Studios still wishing for the days of DVD

Discussion in 'Streaming and Digital Media' started by Kevin Collins, Oct 29, 2013.

  1. Kevin Collins

    Kevin Collins Owner, from The Other Washington
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    The studios have been baffled, or disillusioned, with the new format technologies that have come out since the decline of DVD sales. They kept thinking that things would be like when DVD came out, a format shift that drove a massive change in consumer behavior from mostly renting movies to mostly buying them, producing a huge revenue and margin windfall for the studios.

    The first time that changed was with the format wars. With studios taking sides on what format they were going to side with, consumers were confused during the most important shift of SDTV to HDTV. By the time HD discs hit the market, they faced a much flatter adoption curve that they might have. Though technically impressive, Blu-ray has done little to slow the shift toward low-priced rentals and non-disc streaming.

    After that came UV, which in itself was a great idea, but after two years of infighting with conflicting political, financial and technical agendas consumers have largely passed it by. Consumers largely stopped buy optical disc and instead moved to the open arms of RedBox, NetFlix, Amazon Prime and others for rental and now largely streaming. If you don't buy the Blu-ray to begin with, what good is UV?

    Now the studios are hoping that 4K will change the story. The hope is that a new upgrade cycle of HDTV's to UHD's will bring about a resurgence of revenue for the studios. At the Consumer Electronics Assn. Industry Forum in Los Angeles this week, Twentieth Century Fox Home Entertainment Worldwide president Mike Dunn said the coming transition represented another opportunity to get people interested in purchasing movies again. He is proposing another set of BD players that would accommodate 4K discs, but would also include HDD's to accommodate digital downloads and disc-to-digial format shifting. “Consumers would have the ability to copy their physical discs and store and manage their entire digital library in one centralized location — managed in the living room, where most content is viewed on the big screen,” Dunn said.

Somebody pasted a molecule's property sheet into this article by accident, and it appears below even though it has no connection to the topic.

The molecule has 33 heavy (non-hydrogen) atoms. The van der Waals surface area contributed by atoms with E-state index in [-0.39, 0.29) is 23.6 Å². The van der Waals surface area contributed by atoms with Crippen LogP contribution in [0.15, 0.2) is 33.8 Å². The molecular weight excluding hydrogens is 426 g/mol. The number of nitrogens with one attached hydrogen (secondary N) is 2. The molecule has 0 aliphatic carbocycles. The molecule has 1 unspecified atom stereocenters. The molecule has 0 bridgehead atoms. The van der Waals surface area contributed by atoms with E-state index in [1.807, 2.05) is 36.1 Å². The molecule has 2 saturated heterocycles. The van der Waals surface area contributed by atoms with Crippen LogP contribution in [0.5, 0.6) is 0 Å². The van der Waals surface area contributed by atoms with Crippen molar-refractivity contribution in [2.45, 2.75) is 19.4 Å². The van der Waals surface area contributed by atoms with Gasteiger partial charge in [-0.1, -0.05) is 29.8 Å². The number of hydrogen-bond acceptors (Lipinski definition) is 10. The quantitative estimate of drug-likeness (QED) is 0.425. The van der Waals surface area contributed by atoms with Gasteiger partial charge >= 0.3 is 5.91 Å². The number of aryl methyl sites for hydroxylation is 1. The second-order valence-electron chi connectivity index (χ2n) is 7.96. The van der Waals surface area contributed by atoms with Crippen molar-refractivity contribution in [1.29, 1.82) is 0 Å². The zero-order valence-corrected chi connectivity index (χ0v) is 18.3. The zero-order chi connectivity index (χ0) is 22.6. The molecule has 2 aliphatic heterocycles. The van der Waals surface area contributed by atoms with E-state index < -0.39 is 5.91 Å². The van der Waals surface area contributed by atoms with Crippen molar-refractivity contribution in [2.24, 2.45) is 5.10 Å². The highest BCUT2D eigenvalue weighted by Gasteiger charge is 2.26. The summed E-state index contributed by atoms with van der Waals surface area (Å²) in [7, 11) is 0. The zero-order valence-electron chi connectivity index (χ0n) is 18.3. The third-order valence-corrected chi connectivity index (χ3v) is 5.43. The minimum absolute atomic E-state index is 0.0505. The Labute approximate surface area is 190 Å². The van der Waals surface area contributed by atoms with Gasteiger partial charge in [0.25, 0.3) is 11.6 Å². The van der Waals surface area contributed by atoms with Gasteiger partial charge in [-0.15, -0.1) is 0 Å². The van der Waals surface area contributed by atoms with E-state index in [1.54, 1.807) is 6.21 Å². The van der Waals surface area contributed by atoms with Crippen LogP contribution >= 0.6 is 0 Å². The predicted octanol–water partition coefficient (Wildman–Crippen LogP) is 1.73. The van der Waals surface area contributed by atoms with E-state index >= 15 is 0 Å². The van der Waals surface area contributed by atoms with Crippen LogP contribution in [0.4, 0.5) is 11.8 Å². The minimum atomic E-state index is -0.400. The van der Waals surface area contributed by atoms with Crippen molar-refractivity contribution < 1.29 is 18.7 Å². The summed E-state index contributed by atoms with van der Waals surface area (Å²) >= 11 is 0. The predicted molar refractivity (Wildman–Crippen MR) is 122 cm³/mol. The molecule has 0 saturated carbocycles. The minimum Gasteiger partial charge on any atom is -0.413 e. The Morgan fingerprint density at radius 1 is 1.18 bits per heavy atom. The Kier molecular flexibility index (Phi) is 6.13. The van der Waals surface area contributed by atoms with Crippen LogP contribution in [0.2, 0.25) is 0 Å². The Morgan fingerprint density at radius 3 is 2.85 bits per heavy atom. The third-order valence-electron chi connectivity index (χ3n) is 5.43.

Hmmmm... "have the ability to copy their physical discs and store and manage their ENTIRE collection in ONE centralized location"??!!! Let's think about this. On my WMC, I have a 16TB HDD drive array that is made up of 8 2TB HDD's. It's a fairly large box and consumes alot of energy and puts out a fair amount of heat (outside of producing noise from the fans to cool the HDD's). I have about 1500 movies on them from HBO, Showtime, etc. and they take up 7TB of space. As everyone knows, the quality of HD content from HBO, etc. is sub-par to what you get on Blu-ray. Figure that a typical BD disc is 30GB. The files on my share are about 4GB in size. Now, even with advanced codec's you have 4X more pixels than the HD 1920x1080. Let's figure that H26.5 has 2X more compression than what is on Blu-ray today using H.264.... I think you are getting to the same conclusion that I am. No one is going to have this type of storage capacity to do this, at least not the typical consumer that is used to paying $199 for their Blu-ray player!

    However, let's play along with this as that type of device would truly be impressive. The big problem with this is that it is built on a premise that consumers are going to purchase this with an adoption rate of DVD! Are consumers going to buy a new player and new optical disc media AND get a UHD TV?!

    There were three reasons people bought DVD:
    1) Convenience -- not having to rewind the tape and the ability to move to different chapters